Identifying the Image: Can Cain Help?
In my last post, I argued against the common view that the image of God is lost or damaged through human sin. Despite its popularity, there is no Scriptural warrant for the view and there is biblical support for the idea that every human is created and remains in the image of God, just as Adam and Eve were. But what does this mean? What does it mean to be created in the image of God? In this post, I’ll outline my musings on this question and explain how I think Cain may be able to help us answer it.
Understanding the Understandings of the Image of God
Generally speaking, understandings of the image of God can be broken down into three broad types:1
- Substantive – The image is identified as one or more specific elements of a human person, e.g. rationality (early Church Fathers) or original righteousness (Luther).
- Relational – The image is about interpersonal relationships, e.g. in our being male or female (Barth).
- Functional – The image is rooted in a function that humans perform, e.g. filling, subduing and having dominion over the earth.
The second and third understandings receive some support from the text of Genesis 1 (from verses 27 and 28 respectively). But it is not made explicit that these are elements of the image of God rather than just elements of being a human. Later uses of the concept in Scripture don’t seem to draw out these motifs.
Details for the first type of understanding are often extrapolated by outlining ways that humans are different from non-humans or ways in which humans are like God. However, no substantive elements of the image are explicitly stated in Scripture.2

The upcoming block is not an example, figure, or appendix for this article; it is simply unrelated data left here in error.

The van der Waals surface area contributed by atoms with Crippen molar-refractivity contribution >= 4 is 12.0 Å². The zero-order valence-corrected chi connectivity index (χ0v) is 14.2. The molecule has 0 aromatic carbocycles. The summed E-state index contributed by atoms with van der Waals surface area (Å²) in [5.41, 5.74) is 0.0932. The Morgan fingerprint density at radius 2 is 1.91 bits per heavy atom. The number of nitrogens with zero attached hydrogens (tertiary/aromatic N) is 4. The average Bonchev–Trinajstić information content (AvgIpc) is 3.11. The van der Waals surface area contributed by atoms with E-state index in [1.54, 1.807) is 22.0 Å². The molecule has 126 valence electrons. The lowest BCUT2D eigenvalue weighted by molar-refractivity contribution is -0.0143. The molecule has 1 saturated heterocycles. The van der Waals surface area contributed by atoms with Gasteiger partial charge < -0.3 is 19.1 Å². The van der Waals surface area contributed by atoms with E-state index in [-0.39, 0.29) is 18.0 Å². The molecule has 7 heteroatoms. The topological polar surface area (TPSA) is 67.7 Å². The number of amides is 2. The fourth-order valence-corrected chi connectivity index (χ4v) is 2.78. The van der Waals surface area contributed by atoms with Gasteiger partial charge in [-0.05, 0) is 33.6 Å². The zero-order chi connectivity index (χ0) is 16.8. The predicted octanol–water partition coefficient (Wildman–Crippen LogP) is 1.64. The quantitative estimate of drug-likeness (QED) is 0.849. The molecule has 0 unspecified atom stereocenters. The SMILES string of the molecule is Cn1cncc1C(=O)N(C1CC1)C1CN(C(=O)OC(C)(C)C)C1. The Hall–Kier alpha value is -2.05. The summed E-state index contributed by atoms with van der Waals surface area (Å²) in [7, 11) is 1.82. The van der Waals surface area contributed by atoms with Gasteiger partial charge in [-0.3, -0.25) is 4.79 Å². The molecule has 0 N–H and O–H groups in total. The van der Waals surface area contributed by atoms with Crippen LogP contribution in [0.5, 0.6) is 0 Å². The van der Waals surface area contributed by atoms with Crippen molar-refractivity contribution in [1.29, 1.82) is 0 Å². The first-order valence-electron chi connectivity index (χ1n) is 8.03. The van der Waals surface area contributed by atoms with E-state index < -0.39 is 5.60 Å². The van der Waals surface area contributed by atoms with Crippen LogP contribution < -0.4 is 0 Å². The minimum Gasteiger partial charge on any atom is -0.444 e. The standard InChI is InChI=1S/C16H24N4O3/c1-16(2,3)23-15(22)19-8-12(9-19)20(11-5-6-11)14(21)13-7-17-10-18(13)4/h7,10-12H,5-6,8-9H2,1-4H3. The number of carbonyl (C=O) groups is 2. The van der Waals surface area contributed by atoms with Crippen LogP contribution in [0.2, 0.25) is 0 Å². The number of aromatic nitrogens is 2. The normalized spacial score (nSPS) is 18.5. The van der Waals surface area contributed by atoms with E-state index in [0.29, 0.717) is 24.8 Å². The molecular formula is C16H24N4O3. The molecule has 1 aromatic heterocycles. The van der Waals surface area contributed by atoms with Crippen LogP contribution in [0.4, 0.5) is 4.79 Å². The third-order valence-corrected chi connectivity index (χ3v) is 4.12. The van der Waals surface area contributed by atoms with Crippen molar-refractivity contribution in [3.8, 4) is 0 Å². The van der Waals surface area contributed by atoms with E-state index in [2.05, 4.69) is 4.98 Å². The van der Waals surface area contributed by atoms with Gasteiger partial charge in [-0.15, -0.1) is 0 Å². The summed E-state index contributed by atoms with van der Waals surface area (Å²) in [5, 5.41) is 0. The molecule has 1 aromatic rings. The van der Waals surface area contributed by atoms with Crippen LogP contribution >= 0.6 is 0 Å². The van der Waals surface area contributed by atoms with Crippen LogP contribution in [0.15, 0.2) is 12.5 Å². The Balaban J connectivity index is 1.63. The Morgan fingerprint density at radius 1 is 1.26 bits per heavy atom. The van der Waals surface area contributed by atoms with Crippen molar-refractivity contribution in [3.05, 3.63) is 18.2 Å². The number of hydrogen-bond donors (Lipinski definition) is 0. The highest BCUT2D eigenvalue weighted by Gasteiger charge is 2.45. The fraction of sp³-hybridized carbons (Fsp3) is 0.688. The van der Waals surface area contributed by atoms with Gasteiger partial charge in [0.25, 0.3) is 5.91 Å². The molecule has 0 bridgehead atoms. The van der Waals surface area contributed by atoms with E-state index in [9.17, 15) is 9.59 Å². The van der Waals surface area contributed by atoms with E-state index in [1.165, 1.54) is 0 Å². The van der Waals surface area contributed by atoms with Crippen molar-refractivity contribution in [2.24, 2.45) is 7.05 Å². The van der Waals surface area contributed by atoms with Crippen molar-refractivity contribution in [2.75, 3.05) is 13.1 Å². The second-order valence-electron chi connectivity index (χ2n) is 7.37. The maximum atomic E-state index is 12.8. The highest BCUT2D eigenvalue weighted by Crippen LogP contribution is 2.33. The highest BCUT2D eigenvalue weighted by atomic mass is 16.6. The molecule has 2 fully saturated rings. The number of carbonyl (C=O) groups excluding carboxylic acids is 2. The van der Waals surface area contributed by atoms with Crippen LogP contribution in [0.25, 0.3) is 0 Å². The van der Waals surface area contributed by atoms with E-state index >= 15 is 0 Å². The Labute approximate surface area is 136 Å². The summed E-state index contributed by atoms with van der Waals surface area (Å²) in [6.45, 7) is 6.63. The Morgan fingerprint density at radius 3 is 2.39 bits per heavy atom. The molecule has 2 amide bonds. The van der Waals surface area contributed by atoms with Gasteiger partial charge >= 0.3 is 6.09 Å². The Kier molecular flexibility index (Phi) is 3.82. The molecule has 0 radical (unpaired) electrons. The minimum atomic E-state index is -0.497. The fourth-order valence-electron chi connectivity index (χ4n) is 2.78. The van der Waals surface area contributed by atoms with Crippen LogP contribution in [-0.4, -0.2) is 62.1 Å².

The Scriptural Perspective
What does Scripture actually state about the image? Not a lot. That’s the problem. But I think there are two important points we can make.
Any account must consider Genesis 5:1-3. (These verses are probably the most problematic for my perspective.) Here, not only are humans said to be created in the likeness of God, but Seth is described as being in the likeness and image of Adam. It is hard to deny that the close proximity of these two uses of image language suggest they should somehow illuminate each other. I think this rules out the idea that the image is primary relational (it certainly can’t be about humanity as male and female) or functional (unless we argue that Seth becomes Adam’s representative, but I’m not sure there is justification for doing so). The best sense seems to be that there is a general family resemblance between Seth and Adam, just as we might recognise in any biological father-son pair. This would seem to suggest that our creation in the image of God speaks of general family resemblance between us and God. Importantly, the nature of this resemblance is not specified, and we don’t have any way of ascertaining any more detail on this.
The other key texts for understanding the image are its application to ethical situations in Genesis 9 and James 3.
In Genesis 9:6, as God reaffirms the Genesis 1 mandate for humanity following the flood, the image of God is employed to explain why capital punishment would be implemented in cases of murder.
‘Whoever sheds the blood of man,
By man shall his blood be shed,
For God made man in his own image.’
The implication is clearly that human life shouldn’t be taken because every human is made in God’s image. The seriousness of the crime, indicated by the severity of the punishment, is explained by reference to the image.
In this way we can understand the image as a status given to each human by God, somewhat like a stamp of value placed over us, designed to offer protection to human life. Because we are created in God’s image, every human’s life is worthy of protection and preservation.